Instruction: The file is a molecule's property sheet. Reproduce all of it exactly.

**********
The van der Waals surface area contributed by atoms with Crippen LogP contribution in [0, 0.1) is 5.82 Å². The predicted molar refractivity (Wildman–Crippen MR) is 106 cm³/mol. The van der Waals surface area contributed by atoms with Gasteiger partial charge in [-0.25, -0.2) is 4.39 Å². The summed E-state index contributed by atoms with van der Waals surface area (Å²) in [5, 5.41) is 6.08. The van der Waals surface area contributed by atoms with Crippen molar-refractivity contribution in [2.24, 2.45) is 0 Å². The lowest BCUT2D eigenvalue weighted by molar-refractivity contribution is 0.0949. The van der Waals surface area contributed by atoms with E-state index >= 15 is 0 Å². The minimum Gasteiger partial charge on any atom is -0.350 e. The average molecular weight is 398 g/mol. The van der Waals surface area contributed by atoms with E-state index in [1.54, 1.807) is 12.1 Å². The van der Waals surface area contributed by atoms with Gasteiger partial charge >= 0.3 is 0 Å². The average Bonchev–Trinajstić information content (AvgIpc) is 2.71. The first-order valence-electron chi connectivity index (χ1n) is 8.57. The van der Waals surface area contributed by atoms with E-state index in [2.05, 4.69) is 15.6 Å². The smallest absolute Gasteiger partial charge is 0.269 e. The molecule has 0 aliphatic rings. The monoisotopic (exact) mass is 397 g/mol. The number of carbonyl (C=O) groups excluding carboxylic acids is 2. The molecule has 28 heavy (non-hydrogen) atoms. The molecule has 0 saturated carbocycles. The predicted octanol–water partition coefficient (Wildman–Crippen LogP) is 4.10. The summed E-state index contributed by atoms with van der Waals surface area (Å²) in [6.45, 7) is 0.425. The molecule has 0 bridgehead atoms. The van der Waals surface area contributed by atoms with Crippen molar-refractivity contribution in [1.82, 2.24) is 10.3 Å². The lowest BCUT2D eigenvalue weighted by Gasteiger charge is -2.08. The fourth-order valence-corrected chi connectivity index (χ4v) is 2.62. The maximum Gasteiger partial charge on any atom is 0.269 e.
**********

The van der Waals surface area contributed by atoms with Crippen LogP contribution in [0, 0.1) is 5.82 Å². The predicted molar refractivity (Wildman–Crippen MR) is 106 cm³/mol. The van der Waals surface area contributed by atoms with Gasteiger partial charge in [-0.25, -0.2) is 4.39 Å². The summed E-state index contributed by atoms with van der Waals surface area (Å²) in [5, 5.41) is 6.08. The van der Waals surface area contributed by atoms with Crippen molar-refractivity contribution in [2.24, 2.45) is 0 Å². The lowest BCUT2D eigenvalue weighted by molar-refractivity contribution is 0.0949. The van der Waals surface area contributed by atoms with E-state index >= 15 is 0 Å². The minimum Gasteiger partial charge on any atom is -0.350 e. The average molecular weight is 398 g/mol. The van der Waals surface area contributed by atoms with E-state index in [1.54, 1.807) is 12.1 Å². The van der Waals surface area contributed by atoms with Gasteiger partial charge >= 0.3 is 0 Å². The average Bonchev–Trinajstić information content (AvgIpc) is 2.71. The first-order valence-electron chi connectivity index (χ1n) is 8.57. The van der Waals surface area contributed by atoms with E-state index in [2.05, 4.69) is 15.6 Å². The smallest absolute Gasteiger partial charge is 0.269 e. The molecule has 0 aliphatic rings. The monoisotopic (exact) mass is 397 g/mol. The number of carbonyl (C=O) groups excluding carboxylic acids is 2. The molecule has 28 heavy (non-hydrogen) atoms. The molecule has 0 saturated carbocycles. The predicted octanol–water partition coefficient (Wildman–Crippen LogP) is 4.10. The summed E-state index contributed by atoms with van der Waals surface area (Å²) in [6.45, 7) is 0.425. The molecule has 0 bridgehead atoms. The van der Waals surface area contributed by atoms with Crippen molar-refractivity contribution in [1.82, 2.24) is 10.3 Å². The lowest BCUT2D eigenvalue weighted by Gasteiger charge is -2.08. The fourth-order valence-corrected chi connectivity index (χ4v) is 2.62. The maximum Gasteiger partial charge on any atom is 0.269 e.